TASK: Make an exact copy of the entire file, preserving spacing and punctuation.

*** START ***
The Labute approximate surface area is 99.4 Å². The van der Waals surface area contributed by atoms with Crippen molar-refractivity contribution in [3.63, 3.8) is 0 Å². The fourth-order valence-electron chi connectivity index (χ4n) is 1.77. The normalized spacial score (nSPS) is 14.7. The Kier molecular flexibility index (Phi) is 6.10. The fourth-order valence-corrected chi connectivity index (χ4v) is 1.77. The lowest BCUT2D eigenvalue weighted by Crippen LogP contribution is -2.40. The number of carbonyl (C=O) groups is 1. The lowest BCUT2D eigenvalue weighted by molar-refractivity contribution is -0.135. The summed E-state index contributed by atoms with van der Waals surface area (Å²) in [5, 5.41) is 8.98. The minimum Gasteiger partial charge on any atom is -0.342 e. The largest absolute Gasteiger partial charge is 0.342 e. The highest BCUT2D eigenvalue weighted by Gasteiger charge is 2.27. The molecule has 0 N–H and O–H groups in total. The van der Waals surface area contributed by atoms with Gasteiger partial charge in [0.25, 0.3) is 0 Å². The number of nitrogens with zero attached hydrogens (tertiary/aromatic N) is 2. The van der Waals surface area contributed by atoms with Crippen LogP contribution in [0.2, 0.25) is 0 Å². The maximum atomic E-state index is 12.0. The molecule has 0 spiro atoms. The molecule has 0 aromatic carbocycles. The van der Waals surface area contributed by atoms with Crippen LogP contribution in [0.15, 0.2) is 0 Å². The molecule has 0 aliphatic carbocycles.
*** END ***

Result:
The Labute approximate surface area is 99.4 Å². The van der Waals surface area contributed by atoms with Crippen molar-refractivity contribution in [3.63, 3.8) is 0 Å². The fourth-order valence-electron chi connectivity index (χ4n) is 1.77. The normalized spacial score (nSPS) is 14.7. The Kier molecular flexibility index (Phi) is 6.10. The fourth-order valence-corrected chi connectivity index (χ4v) is 1.77. The lowest BCUT2D eigenvalue weighted by Crippen LogP contribution is -2.40. The number of carbonyl (C=O) groups is 1. The lowest BCUT2D eigenvalue weighted by molar-refractivity contribution is -0.135. The summed E-state index contributed by atoms with van der Waals surface area (Å²) in [5, 5.41) is 8.98. The minimum Gasteiger partial charge on any atom is -0.342 e. The largest absolute Gasteiger partial charge is 0.342 e. The highest BCUT2D eigenvalue weighted by Gasteiger charge is 2.27. The molecule has 0 N–H and O–H groups in total. The van der Waals surface area contributed by atoms with Gasteiger partial charge in [0.25, 0.3) is 0 Å². The number of nitrogens with zero attached hydrogens (tertiary/aromatic N) is 2. The van der Waals surface area contributed by atoms with Crippen LogP contribution in [0.2, 0.25) is 0 Å². The maximum atomic E-state index is 12.0. The molecule has 0 spiro atoms. The molecule has 0 aromatic carbocycles. The van der Waals surface area contributed by atoms with Crippen LogP contribution in [0.15, 0.2) is 0 Å². The molecule has 0 aliphatic carbocycles.